He believes that the majority of skilled dentists have migrated outside the southern governorate, and those who have recently graduated or who take advantage of the people’s need for a dentist remain, raising prices in a way that suits them, in addition to the lack of oversight over dental clinics.
A month ago, al-Kour went to install a dental prosthesis for one of his sons in order to correct speech and vowel problems. He was surprised by the cost, which reached about 300,000 pounds.
Al-Kour said that he could not ask his children to bear the pain, and he must go to the doctor whenever someone from his family suffers from toothache.
Trading rate controls
The rise and fall in the prices of medical materials is linked to fluctuations in the dollar because raw materials are imported, in addition to the rise in the prices of manufacturing equipment and wages, according to what dentist Hisham Mahameed told Enab Baladi, adding that there is difficulty in securing therapeutic, dental and aesthetic materials.
Mahameed stated that there is a conflict between doctors and the dental union, “as they set prices without taking into account the shortage of imported materials for treatment,” noting that their work has declined in recent years due to the inability of families to pay the costs of treatment.
The doctor mentioned that among the imported materials used in dental treatment are expensive fillings, and there are four types of fillings: platinum, glass, porcelain, and gold, all of which are used in the event of tooth decay to preserve the shape of the tooth and restore broken teeth.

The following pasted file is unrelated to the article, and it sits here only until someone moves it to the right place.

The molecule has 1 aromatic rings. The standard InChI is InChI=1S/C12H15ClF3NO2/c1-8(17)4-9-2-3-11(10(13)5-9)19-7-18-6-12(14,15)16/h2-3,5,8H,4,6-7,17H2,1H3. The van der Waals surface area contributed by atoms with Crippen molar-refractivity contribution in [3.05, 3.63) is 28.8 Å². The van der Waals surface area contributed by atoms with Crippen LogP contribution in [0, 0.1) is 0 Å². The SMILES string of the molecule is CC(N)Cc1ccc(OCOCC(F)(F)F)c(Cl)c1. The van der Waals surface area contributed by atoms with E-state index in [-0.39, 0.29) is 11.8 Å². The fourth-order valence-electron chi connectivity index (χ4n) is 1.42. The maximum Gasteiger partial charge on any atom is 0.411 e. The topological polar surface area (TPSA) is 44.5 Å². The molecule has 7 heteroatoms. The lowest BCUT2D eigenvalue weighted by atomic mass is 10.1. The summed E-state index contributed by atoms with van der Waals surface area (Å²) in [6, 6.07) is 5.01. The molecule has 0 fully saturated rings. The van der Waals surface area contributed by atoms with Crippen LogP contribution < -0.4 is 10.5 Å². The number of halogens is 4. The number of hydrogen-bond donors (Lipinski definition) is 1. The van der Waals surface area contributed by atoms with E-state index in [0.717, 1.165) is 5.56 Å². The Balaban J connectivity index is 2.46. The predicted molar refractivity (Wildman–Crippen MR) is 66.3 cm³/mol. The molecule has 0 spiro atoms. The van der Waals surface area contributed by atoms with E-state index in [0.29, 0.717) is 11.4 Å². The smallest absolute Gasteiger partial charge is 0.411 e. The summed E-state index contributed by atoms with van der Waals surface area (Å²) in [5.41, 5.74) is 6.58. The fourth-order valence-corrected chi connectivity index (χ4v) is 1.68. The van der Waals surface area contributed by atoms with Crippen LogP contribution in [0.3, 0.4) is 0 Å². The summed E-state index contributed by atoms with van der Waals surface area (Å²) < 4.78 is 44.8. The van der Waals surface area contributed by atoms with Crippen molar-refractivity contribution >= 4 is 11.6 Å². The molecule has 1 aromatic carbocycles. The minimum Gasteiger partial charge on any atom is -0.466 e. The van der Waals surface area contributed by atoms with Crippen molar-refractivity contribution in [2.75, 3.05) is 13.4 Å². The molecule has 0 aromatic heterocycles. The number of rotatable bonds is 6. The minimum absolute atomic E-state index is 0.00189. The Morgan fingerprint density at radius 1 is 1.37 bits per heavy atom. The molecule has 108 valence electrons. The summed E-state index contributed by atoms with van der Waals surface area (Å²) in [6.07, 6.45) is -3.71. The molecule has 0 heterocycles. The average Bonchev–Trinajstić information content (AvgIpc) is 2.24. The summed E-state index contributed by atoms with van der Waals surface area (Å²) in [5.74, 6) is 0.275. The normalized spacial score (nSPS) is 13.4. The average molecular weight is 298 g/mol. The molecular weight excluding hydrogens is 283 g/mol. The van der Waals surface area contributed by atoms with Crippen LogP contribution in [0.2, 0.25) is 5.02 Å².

Arsenic is an imported substance that kills tooth nerves, in addition to the materials manufactured for dental measuring paste. The prices of all these materials vary with the price of the dollar, according to Mahameed.
The price of the tooth varies depending on the material it is made of, as the price of a porcelain tooth ranges between 300,000 and 320,000 pounds per tooth, and the crown with cosmetic zircon material ranges from 400,000 to 600,000 pounds. As for implants, the cost of one tooth may reach 2.5 million pounds. These prices vary from one region to another.
The cost of treating the dental nerve reached 200,000 pounds, the extraction cost 70,000 pounds, and the cost of cleaning the teeth amounted to approximately 70,000 pounds.
There is no specific price for each treatment because it is affected by several factors, according to Mahameed. “Even the location of the clinic, whether in the city or the countryside, affects the prices.”
The Syrian pound’s value against the US dollar declined to an all-time low of 15,000 pounds to the dollar in August. At the start of the Syrian revolution in 2011, the dollar was trading at 47 pounds, according to The AP.